HEADER IMAGE ONLY rural wrap up no background.png

Rural Wrap-Up: Five things you missed last week

Rural Wrap Up 1280x720.png

1. Mississippi River grabbed global attention

Mississippi river MS _adobe stock

Adobe Stock

Grain shipments on the Mississippi River are down 78 percent, while traffic is up on the Great Lakes and St. Lawrence Seaway.

Officials say there has been a 30-40 percent increase in ag exports moving through the Great Lakes, but they say it is hard to judge if that is because of issues along the Mississippi River.

Analysts with Rabobank say farmers need to keep a close eye on local basis levels. They say the impact of recent troubles is evident in the Gulf of Mexico with basis levels upwards of $1.50 per bushel. As the November deadline approaches for rail unions and owners to ratify a new labor contract, shipping companies remain on edge.

To read the full story, click HERE.

2. Russia played back and forth with grain deal

Russia flag 1280x720.jpg

Last week, Russia backed out of the Black Sea Deal. Moscow says the withdrawal came after Ukrainian drone attacks in Crimea.

A few days later, Russia agreed to resume its part in the deal. According to the Associated Press, Russia agreed to the deal after receiving written guarantees from Ukraine that the shipping corridor would not be used for military action.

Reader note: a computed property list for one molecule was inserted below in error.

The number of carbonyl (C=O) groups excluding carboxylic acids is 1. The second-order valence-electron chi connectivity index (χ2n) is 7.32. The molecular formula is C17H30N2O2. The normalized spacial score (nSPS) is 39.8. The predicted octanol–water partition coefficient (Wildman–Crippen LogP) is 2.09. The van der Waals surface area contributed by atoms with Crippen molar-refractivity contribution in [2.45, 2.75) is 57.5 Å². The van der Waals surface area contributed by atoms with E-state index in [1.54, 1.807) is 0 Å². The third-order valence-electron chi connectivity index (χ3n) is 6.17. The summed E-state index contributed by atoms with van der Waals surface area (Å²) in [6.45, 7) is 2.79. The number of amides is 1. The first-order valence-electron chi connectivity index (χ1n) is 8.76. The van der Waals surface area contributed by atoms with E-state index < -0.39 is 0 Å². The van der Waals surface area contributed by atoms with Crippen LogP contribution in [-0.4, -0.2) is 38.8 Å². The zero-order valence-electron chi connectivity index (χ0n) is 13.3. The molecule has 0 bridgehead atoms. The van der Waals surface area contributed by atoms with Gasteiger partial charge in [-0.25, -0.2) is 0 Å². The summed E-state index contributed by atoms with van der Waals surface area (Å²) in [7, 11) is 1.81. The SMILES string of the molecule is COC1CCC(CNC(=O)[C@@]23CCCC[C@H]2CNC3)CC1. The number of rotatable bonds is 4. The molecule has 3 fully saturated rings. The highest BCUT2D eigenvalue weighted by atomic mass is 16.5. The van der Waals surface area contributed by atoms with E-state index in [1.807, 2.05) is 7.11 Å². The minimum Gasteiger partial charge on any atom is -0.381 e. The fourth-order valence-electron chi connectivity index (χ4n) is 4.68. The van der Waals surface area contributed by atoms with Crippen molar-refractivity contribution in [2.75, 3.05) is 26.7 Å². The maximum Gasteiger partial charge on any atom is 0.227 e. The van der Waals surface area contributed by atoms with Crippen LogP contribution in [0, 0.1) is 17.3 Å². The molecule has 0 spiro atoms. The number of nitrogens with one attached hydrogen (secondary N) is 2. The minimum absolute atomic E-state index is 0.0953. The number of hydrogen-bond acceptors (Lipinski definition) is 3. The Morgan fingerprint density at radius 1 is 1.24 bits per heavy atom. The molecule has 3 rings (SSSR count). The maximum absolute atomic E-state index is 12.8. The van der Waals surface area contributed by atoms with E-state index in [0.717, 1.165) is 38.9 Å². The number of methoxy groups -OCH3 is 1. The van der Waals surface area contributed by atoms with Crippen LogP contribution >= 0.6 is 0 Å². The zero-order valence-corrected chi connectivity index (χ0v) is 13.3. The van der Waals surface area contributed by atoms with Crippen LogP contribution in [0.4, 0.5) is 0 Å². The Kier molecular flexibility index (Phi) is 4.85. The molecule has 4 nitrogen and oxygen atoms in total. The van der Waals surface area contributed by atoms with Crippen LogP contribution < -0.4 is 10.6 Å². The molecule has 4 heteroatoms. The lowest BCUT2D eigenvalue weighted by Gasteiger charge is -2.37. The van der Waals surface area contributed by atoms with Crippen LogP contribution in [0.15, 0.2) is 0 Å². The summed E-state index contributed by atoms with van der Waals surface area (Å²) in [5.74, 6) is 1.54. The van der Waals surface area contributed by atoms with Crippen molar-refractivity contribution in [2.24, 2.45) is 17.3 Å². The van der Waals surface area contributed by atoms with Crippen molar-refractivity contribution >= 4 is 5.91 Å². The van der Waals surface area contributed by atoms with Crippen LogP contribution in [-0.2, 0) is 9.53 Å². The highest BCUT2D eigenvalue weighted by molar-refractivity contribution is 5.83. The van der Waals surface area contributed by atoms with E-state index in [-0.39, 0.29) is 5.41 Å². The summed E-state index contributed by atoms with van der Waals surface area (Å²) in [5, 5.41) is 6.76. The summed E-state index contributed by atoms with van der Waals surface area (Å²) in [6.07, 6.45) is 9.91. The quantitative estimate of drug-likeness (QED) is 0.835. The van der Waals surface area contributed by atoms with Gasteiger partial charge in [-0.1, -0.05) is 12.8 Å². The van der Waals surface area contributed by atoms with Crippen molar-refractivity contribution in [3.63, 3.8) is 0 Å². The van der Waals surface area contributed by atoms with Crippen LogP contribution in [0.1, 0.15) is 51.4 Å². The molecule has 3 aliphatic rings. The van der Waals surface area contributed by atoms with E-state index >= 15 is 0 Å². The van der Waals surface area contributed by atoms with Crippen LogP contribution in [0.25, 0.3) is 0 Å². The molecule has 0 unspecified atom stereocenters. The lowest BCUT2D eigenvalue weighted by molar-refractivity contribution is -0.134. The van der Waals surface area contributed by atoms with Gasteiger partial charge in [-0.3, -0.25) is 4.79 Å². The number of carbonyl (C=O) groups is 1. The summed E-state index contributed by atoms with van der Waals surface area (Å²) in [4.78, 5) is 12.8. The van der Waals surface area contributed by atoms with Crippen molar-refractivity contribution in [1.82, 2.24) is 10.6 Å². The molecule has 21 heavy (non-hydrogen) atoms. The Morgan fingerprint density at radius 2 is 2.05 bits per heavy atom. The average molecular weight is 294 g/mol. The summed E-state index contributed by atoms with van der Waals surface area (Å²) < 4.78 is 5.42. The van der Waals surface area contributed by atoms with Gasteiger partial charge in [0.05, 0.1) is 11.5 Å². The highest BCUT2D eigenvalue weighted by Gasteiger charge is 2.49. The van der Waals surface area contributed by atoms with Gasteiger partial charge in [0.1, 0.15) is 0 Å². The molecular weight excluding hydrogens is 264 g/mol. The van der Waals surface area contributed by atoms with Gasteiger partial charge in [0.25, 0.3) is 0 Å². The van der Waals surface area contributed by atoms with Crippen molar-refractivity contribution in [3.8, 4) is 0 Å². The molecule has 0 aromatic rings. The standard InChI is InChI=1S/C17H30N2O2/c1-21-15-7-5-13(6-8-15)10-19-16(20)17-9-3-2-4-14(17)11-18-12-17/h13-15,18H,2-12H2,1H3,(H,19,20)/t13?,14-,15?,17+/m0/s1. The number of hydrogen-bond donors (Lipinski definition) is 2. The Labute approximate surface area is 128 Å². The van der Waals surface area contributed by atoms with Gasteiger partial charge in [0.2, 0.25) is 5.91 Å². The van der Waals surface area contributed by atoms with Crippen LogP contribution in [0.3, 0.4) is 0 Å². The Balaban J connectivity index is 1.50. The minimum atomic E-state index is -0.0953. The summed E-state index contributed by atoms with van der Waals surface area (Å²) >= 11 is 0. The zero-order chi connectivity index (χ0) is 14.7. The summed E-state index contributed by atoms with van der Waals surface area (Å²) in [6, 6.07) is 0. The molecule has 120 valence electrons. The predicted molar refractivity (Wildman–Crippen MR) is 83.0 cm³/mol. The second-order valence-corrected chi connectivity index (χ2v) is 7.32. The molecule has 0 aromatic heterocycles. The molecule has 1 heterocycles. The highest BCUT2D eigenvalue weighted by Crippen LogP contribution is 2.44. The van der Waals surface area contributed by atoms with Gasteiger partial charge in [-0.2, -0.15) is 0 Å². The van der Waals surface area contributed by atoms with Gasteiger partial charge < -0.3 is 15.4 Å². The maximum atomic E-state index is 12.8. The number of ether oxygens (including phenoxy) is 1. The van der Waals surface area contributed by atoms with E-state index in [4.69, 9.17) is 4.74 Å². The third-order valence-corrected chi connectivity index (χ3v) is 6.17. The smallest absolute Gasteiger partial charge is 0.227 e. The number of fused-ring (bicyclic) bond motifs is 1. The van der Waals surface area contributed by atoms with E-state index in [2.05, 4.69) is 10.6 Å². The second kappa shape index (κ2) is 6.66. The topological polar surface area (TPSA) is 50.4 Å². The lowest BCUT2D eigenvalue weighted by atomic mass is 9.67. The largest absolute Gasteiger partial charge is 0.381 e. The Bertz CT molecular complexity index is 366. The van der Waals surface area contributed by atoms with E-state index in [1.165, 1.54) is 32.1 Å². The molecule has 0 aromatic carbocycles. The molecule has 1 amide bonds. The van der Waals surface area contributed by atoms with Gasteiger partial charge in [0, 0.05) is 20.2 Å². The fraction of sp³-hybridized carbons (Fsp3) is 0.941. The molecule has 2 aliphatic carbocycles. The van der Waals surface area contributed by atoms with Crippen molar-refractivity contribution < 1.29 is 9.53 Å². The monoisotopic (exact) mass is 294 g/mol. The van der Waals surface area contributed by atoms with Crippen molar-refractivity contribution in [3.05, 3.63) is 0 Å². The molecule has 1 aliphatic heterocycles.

3. Lawmakers urged USDA to explain where Covid relief funds were spent

usda logo.png

Senator John Boozman called on USDA to account for the $11 billion intended to help the agriculture sector respond to the pandemic.

He said most of the distributed money aligned with the intentions of Congress, but he had concerns that some money was spent for unintended purposes. In a letter to Secretary Tom Vilsack, he requested a report on all programs and activities that received money as well as an explanation of how the funds were used in accordance with the law.

To read the full story, click HERE.

4. Maersk gave a dim outlook on next year’s trade

Maersk 1280x720.jpg

The CEO of the Danish company warned of dark clouds on the horizon, and said international commerce is “moving backward.”

Maersk expects global container demand to fall as much as four percent this year, saying shipping companies are canceling voyages to better align with demand.

To read the full story, click HERE.

5. Global food prices did not really change

California connecting farmers to food banks

The World Food Price Index remained virtually unchanged from last month.

Global food prices dropped again for the seventh straight month, but not by much. Prices are still two percent higher than a year ago. It came in at 135.9, which is down a tenth of a percent from September.

To read the full story, click HERE.

Related Stories
USDA Meteorologist Brad Rippey says there are a few silver linings in the spring forecast for farmers even if El Niño doesn’t make its exit in the coming weeks.